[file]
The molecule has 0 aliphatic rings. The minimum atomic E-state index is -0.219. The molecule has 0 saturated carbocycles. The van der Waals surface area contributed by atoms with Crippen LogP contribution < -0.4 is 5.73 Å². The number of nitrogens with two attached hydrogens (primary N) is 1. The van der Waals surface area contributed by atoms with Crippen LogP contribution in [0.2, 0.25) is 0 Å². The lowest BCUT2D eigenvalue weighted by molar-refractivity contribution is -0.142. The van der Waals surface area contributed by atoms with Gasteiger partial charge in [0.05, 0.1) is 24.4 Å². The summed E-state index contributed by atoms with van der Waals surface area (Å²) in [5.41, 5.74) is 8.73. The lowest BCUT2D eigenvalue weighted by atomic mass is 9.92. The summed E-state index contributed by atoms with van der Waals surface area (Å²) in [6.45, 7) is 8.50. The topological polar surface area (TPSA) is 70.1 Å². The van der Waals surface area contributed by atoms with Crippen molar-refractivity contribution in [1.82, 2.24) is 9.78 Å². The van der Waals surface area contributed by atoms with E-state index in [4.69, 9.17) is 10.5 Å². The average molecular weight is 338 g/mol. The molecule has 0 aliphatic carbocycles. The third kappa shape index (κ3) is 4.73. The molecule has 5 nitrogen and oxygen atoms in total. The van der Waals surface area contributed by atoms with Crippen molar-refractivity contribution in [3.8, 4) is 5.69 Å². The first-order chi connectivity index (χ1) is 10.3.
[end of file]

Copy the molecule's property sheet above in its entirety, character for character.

The molecule has 0 aliphatic rings. The minimum atomic E-state index is -0.219. The molecule has 0 saturated carbocycles. The van der Waals surface area contributed by atoms with Crippen LogP contribution < -0.4 is 5.73 Å². The number of nitrogens with two attached hydrogens (primary N) is 1. The van der Waals surface area contributed by atoms with Crippen LogP contribution in [0.2, 0.25) is 0 Å². The lowest BCUT2D eigenvalue weighted by molar-refractivity contribution is -0.142. The van der Waals surface area contributed by atoms with Gasteiger partial charge in [0.05, 0.1) is 24.4 Å². The summed E-state index contributed by atoms with van der Waals surface area (Å²) in [5.41, 5.74) is 8.73. The lowest BCUT2D eigenvalue weighted by atomic mass is 9.92. The summed E-state index contributed by atoms with van der Waals surface area (Å²) in [6.45, 7) is 8.50. The topological polar surface area (TPSA) is 70.1 Å². The van der Waals surface area contributed by atoms with Crippen molar-refractivity contribution in [1.82, 2.24) is 9.78 Å². The van der Waals surface area contributed by atoms with E-state index in [4.69, 9.17) is 10.5 Å². The average molecular weight is 338 g/mol. The molecule has 0 aliphatic carbocycles. The third kappa shape index (κ3) is 4.73. The molecule has 5 nitrogen and oxygen atoms in total. The van der Waals surface area contributed by atoms with Crippen molar-refractivity contribution in [3.8, 4) is 5.69 Å². The first-order chi connectivity index (χ1) is 10.3.